“This legislation offers the most sweeping changes to the federal student loan program in a generation,” Hinojosa said. “It is good for students, taxpayers and American jobs. By cutting federal subsidies to lenders we are investing money directly in our students and our institutions of higher education and reducing our deficit.”
The legislation would eliminate subsidies to banks in the federal student loan programs, and instead originate all federal student loans directly through the government.
According to the Congressional Budget Office, this change would generate $61 billion in savings over 10 years that will be used to boost Pell Grant scholarships, make student loans more manageable for borrowers to repay, and strengthen community colleges. It reduces the deficit by at least $10 billion over 10 years, Hinojosa added.
Private lenders and banks would still have a role in servicing all federal student loans, which would guarantee borrowers high-quality customer services, maintain jobs in the private sector and even protect jobs from being shipped overseas. Direct government loans, unlike loans made by banks, must be serviced by U.S. workers.
Specifically, Hinojosa noted, these provisions will:
• “Make college more affordable for millions of students by investing a total of $36 billion into the Pell Grant program over 10 years, including $22.6 billion to increase the maximum Pell Grant award to keep up with inflation. The bill increases the maximum award from $5,550 next year to nearly $6,000 over the years ahead. In the 2008-2009 year, 6.2 million Americans relied on Pell Grants to help pay for college and career training; 89 percent of those students came from families making less than $40,000 per year.
• “Protect students’ Pell Grant scholarships from the upcoming budget shortfall. The provisions will direct $13.5 billion of the $36 billion Pell Grant investment to address most of the gap needed to ensure there is not a dramatic cut in Pell Grant funding in 2011. Because the Pell Grant program will be faced with increased costs due to higher demand, the maximum award could decrease to $2,150 from its current value of $5,350. If this is not addressed, students could see a decrease in aid of almost 60 percent and nearly 600,000 students could lose the benefit entirely.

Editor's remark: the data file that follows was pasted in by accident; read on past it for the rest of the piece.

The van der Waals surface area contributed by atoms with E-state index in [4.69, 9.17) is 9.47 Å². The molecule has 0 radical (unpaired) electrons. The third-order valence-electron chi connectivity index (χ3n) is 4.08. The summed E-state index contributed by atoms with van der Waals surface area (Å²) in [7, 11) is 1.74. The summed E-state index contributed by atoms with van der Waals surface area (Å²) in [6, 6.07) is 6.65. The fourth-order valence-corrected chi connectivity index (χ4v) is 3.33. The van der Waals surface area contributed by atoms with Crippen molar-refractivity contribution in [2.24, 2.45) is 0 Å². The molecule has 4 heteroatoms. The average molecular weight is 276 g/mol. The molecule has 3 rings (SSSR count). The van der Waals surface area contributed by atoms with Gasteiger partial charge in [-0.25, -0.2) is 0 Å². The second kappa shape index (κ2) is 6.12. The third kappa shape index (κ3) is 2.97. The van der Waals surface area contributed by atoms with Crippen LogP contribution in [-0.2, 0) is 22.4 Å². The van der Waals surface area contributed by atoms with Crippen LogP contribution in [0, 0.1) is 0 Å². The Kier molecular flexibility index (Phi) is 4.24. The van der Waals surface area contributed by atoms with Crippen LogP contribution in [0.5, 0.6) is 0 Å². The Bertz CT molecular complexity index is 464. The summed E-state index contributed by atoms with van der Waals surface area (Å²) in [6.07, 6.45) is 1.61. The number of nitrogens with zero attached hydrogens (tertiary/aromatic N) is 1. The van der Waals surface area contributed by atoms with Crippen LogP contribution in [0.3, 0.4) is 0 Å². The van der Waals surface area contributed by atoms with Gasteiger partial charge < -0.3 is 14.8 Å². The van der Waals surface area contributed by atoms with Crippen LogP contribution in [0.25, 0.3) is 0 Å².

• “Invest $2.55 billion in Historically Black Colleges and Universities and Minority-Serving Institutions. This bill recognizes the important role that minority-serving institutions like the University of Texas Pan-American play in educating our country’s low-income and minority. The funds will allow these critical institutions to recruit and graduate minority students, particularly in the fields of math, science, engineering and technology, that our nation needs to remain competitive.
• “Make federal student loans more manageable to repay by strengthening an Income-Based Repayment program that currently allows borrowers to cap their monthly federal student loan payments at just 15 percent of their discretionary income. These new provisions would lower this monthly cap to just 10 percent for new borrowers after 2014.
• “Give students the support they need to stay in school and graduate. The provisions invest $750 million in the College Access Challenge Grant (CACG) program. These formula grants to states help organizations provide services that increase the number of low-income students who are prepared to enter and succeed in college and manage their student loans, such as financial literacy and debt management skills.
• “Prepare students and workers for competitive jobs by investing $2 billion in a competitive grant program for community colleges like South Texas College, Texas State Technical College and Coastal Bend College to develop and improve educational or career training programs.
The bill now moves to the Senate for further consideration.